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View from Two Rivers State Park where we partook in autumn olive removal
Although spring seems to currently be in a tug of war with winter, there were some really nice days in March that filled our lungs with the fresh smells of growth and allowed us to get our hands dirty.
At the beginning of the month, Lizzy, Kyle, Emily, myself and two other SCA members, Danni and Madeline, helped Lindsey (a Finger Lakes State Park employee) excavate black locust saplings (young trees) from two manmade turtle nesting beds in Horseheads, NY. This “turtle garden,” located just south of the Cathrine Valley Trail, off of Route 14, was created to provide the turtles with a nesting habitat that deters them from crossing the busy highway. It consists of two nesting beds, a rock wall meant to make it hard for them to get up to the road, and a tunnel that goes underneath the road.
The site is set up with the intention that the old timers will use the tunnel underneath the road to go back to the west side of Route 14 where they hatched, but new hatchlings will be born on the east side and never have any need to venture towards danger. If you get the chance to visit, there is great informational signage, but please be respectful of the turtles' nesting habitat.
Black locust is an aggressive tree species that has characteristic long thorns and can send roots for new saplings horizontally from the parent tree. At the beginning of the afternoon, there were locust saplings scattered throughout the turtle bed (above). It quickly proved that we had underestimated the vigor of the shoots and had to call in reinforcements with shovels and loppers, but with a bit of grit and teamwork, the locust saplings proved no match for our determination to “do it for the turtles!” (left).
The following week, another beautiful day found us working outside helping to remove an invasive shrub called autumn olive (below) from Two Rivers State Park, just north of the Pennsylvanian border. Autumn olive is a an example of good intentions acted on prematurely. Introduced from Japan as a solution to prevent erosion and promote revegetation, autumn olive is now a major problem because of its thick branches that create dense shade choking out the sun and because of its ability to add nitrogen to the soil, changing the composition for plants that require infertile unshaded habitat.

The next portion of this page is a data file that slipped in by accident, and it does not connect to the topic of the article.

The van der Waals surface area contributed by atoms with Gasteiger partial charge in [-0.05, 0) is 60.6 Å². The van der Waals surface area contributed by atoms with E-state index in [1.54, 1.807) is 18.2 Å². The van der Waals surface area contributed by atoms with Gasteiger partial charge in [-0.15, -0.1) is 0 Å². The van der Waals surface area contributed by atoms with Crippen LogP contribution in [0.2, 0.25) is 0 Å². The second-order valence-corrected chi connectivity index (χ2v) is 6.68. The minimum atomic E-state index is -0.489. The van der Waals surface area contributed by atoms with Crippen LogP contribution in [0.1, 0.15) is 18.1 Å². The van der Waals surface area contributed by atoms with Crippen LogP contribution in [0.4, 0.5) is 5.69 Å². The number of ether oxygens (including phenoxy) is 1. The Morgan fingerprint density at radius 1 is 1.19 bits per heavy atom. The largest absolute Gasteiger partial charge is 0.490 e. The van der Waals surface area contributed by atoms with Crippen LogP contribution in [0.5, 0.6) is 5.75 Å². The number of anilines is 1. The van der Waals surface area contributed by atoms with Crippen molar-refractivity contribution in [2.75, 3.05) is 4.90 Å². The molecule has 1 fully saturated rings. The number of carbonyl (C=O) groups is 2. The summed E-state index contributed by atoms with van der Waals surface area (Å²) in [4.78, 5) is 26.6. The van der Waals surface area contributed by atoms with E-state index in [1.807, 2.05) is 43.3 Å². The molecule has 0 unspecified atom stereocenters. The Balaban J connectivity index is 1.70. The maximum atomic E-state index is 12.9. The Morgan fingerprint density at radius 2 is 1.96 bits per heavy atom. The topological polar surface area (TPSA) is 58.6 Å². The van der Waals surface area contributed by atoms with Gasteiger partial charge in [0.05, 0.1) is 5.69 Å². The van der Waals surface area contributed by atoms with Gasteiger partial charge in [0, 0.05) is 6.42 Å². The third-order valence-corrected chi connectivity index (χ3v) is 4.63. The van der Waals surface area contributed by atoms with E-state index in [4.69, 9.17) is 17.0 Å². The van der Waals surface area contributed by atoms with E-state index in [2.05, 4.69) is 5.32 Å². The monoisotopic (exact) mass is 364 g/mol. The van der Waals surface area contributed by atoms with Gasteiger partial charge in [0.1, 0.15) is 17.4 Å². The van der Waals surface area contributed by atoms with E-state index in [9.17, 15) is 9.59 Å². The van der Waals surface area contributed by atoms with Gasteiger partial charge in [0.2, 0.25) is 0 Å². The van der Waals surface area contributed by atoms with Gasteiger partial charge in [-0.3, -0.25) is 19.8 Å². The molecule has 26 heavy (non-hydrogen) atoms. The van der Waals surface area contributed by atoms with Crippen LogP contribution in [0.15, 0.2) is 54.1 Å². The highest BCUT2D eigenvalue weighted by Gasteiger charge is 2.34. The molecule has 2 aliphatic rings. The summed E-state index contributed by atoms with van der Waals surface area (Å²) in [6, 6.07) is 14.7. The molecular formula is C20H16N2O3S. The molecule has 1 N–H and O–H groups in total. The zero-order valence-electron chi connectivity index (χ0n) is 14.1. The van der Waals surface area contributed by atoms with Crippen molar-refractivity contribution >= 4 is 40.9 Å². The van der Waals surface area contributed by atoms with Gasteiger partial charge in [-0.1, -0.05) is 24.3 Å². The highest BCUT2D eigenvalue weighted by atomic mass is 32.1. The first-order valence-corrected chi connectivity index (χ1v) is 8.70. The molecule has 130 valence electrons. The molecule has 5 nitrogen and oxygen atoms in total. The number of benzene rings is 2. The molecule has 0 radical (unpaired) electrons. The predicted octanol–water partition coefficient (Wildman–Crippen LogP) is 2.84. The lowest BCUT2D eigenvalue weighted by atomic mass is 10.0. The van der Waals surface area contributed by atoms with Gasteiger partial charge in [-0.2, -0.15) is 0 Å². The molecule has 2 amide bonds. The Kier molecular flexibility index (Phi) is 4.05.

To address the problem a three step process was enacted: chainsaw the bushes down to stop the growth, pile the branches into large heaps away from the trails for aesthetic purposes, and then spray the stumps with herbicides to prevent further growth. Emily and I specifically helped out with the middle step, piling the felled branches (left- Emily). While there, we also got mini lessons on differentiating between different pines (center- Scotch pine) and the process by which many insects deposit their eggs within the stem of plants to develop, causing a chemical reaction that results in a protective casing called a gall (right).Meanwhile, to prepare us for the unexpected come the summer season when we will actively be engaged with the public, we went through an intensive Wilderness First Aid certification course through Aerie Backcountry Medicine. All of the Parks Corps members, which now number about 20, came together to gain invaluable skills through verbal instruction and real life scenarios. The scenarios were easily the most important and instructive parts of the training.
They tested our abilities to “bring the calm” and follow the steps: assess the scene, check the patient’s ABC’s (airway, breathing, circulation) for a trauma patient and follow SAMPLE (signs and symptoms, allergies, medications, past medical history, last ins and outs, events surrounding incident) for a non-trauma patient. On the right, two of our instructors, Rachel and Ryan, are demonstrating how to prepare a sling to stabilize someone’s arm.
We each got the chance, in different scenarios, to act as both the patient and the caregiver. In one scenario I was suffering hysteria from heat stroke at a race, in another I had to grit down as I got a broken forearm bone stabilized by board and sling, but the most bizarre was when I suffered total hearing loss from a lightening strike. On the other side of the equation, I had to be the caregiver for a mysterious rash that had a possible connection to diabetes, stabilize a car crash victim who was suffering from multiple broken ribs, and handle the chaos caused by swarming bees.
Above in order left to right, Tori can be seen demonstrating a thermal wrap with our instructor Rachel, Autumn and Trick are practicing CPR, and Tori and Lizzy are practicing putting a sling on Kyle.
On March 29th, we had our official pre-season meeting for scaling that begins on April 4th. Scaling is a crucial preliminary step to opening gorge trails. Rocks that have become loose due to freezing and thawing are knocked down and removed, ultimately making the trails much safer for public use. Stay tuned for what it is like for me to be a spotter during this process and possible updates on program creations!